All my bags are packed I'm ready to go
I'm standin' here outside your door
I arrived in Japan in the spring of '02. Arrogant and unsure, excited and cautious, with just a couple of suitcases and almost no contacts on the ground.
Over a decade later it is now time to end this chapter of my life and begin the next one. Over the years I have laughed and loved, cried and screamed, achieved some of my greatest triumphs, spent days cowering in my bedroom hiding from imaginary monsters. I have made a great many amazing friends who will stay with me for the rest of my life, and I have lost a small number whose absence still haunt my thoughts on cold winter nights. I have achieved a great deal, yet I often thought of myself as a fraud.
And I have learned to love this place. So much it tears at my soul to leave. But leave, I must.
These past few years I have often lamented the lack of leadership in this country, the bleak economic future, the degrading social structure and the lack of good Mexican restaurants. But this is not why I leave. The problem is me, not you.
But the dawn is breakin' it's early morn
The taxi's waitin' he's blowin' his horn
Already I'm so lonesome I could die
More and more I have noticed my weaknesses getting strong, my strengths slipping away as I have lost my direction. I have been comfortable. I found, not what I longed for, but what made me feel comfortable. I was letting fear of the unknown push me around in exchange for safe, clean public transportation and one of the best lifestyles in the world. I left my apartment every day and never feared that a lion might eat me before I made it home that night. Life was just too easy.
Lately I have been looking for a catalyst. Something to take me out of my comfort zone and get me living a forward focused life again. I have been looking for the end of the world. And damn, if I didn't find it.
Oh baby, I hate to go
There's so many times I've let you down
So my apartment has been disassembled, pieces scattered to the winds. I arrived with just a couple of bags and I leave practically in the same condition. Ive traded in all I have for a chance at a new start. And I couldn't be more excited/terrified about it. There are so, so many things I will miss. My comfort spots and my hidden secrets. I'll miss the friends I have made and I'll miss the rich texture of living in one of the most complex and rich cities in the world. I'll miss the world class arts scene and the geek enclave that has been both my home and playground for the last few years. I'll miss the way you can understand what a total stranger is thinking without a look, word, or gesture, but by simply understanding the context of the moment. I'll even miss learning how to be lonely in a city of over 12 million people. Oh, and I'll miss late night combini runs for curry-pan. They are awesome.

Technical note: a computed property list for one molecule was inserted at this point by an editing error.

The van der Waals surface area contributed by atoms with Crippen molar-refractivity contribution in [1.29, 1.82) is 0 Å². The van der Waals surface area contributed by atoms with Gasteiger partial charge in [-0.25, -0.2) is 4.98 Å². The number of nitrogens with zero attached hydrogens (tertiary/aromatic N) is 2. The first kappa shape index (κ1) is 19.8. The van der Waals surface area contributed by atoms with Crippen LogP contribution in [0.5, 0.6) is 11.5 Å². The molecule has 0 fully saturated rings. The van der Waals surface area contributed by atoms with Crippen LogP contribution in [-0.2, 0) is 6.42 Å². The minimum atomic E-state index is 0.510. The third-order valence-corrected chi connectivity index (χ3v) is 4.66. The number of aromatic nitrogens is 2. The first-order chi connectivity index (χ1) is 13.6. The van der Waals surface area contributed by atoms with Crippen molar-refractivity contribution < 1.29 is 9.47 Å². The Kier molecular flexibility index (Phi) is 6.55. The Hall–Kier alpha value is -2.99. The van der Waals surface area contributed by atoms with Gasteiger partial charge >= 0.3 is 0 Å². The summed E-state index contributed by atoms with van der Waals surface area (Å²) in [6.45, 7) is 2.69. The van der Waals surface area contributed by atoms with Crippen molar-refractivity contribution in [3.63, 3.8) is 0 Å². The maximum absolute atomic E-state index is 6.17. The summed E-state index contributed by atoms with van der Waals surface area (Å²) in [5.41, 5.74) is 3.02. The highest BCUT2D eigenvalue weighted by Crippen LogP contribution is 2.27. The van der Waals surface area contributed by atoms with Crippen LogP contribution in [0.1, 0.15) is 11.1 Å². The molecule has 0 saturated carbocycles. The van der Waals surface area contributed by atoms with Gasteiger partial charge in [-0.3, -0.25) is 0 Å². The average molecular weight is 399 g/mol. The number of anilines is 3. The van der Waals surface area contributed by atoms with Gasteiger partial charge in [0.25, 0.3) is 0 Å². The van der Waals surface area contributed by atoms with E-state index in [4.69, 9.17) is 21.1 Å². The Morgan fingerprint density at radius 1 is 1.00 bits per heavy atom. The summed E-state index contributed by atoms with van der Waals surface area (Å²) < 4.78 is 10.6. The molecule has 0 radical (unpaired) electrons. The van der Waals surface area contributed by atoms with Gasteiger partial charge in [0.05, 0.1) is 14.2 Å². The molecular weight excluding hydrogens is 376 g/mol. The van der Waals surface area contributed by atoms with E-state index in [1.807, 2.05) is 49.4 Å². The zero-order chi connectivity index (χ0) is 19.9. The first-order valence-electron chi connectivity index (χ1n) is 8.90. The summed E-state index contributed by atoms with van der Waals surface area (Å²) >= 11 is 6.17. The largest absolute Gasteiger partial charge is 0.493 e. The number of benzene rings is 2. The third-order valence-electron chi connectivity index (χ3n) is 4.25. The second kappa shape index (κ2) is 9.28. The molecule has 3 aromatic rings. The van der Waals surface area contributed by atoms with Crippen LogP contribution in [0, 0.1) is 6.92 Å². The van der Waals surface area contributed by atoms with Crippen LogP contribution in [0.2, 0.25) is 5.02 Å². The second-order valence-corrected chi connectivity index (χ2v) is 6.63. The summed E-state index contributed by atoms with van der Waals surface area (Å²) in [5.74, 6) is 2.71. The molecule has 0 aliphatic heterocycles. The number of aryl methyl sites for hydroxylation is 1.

Every place I go, I'll think of you
Every song I sing, I'll sing for you
Luckily i am not giving all this up forever. In truth I expect to be back in just a few months. My new job includes a focus on Japan that will bring me back often and keep this country well on my radar. But this is no longer my home. My hat stays on my head or hand. The next time I walk the streets, it will be not as a resident, but once again as a visiting alien, collecting samples and abducting livestock for dark sinister… Err Ok that one got away from me there.
I hope I am making the right decision. The fact that I am so unsure about this move makes me feel that I might finally be getting back on track. For any of my friends who may be surprised by this news, I apologize for keeping this quiet. In truth this was all quite sudden and really only became a real plan a couple of weeks ago. I intend to have my “going away party” but I'm afraid it will have to wait until next year sometime when I can get back for a few days,
So after ten years and eight months this will be my last post as “Steve from Tokyo”. Coming soon (I hope) will be a posts from my new home and life. For these precious years living in one of the most spectacular cities in the world, from the bottom of my heart, “thank you”.
Cause I'm leavin' on a jet plane
Don't know when I'll be back again
Oh baby, I hate to go
It really can’t get much worse than this right?
A screwed up IPO and tanking stock price is holding key investors hostage on the titanic and putting a big cramp into stock option sports car purchases, so let’s top off the week with a privacy issue story spiced with a whiff of user apathy. In order to lock in a part, the social network just needs to fall through an open manhole and have a door smash a cream pie into it’s face.
Call me Charlie Brown. Every year I fall for it.
A decade ago, the first trade show I ever visited in Japan was Wireless Japan. I was dying to see the new 3G network phones and cutting edge wireless technology that was the envy of consumers around the world. Ostensibly my main goal revolved on finding out when Japan would add Blackberry service or what alternatives there were in the works. Oh what an absurd rabbit hunt into Wonderland that turned out to be.
This year, as is tradition, I made the trek to Tokyo Big Site to see what I could see. At first, I wondered if the malaise I felt was because things had changed. The venue seemed less full, less energetic. But now I realize the problem is not what has changed, but what has not changed.
Here’s an example. Casio was there with, I kid you not, a Cassiopeia branded barcode scanner running Windows CE.
I didn’t know whether to laugh or cry. Had a nice chat with an engineer at the booth about how sad I was that the once revered Casio PDA brand had been completely wiped out years ago and how it would be great if they could find a way to revive it with something new and innovative like the old days.
I spotted the Brother booth showing off their new Air Scouter glasses type display system. I’ve been eagerly awaiting the release next month to learn more about this device which looks like a slightly more dorky version of Google Glasses.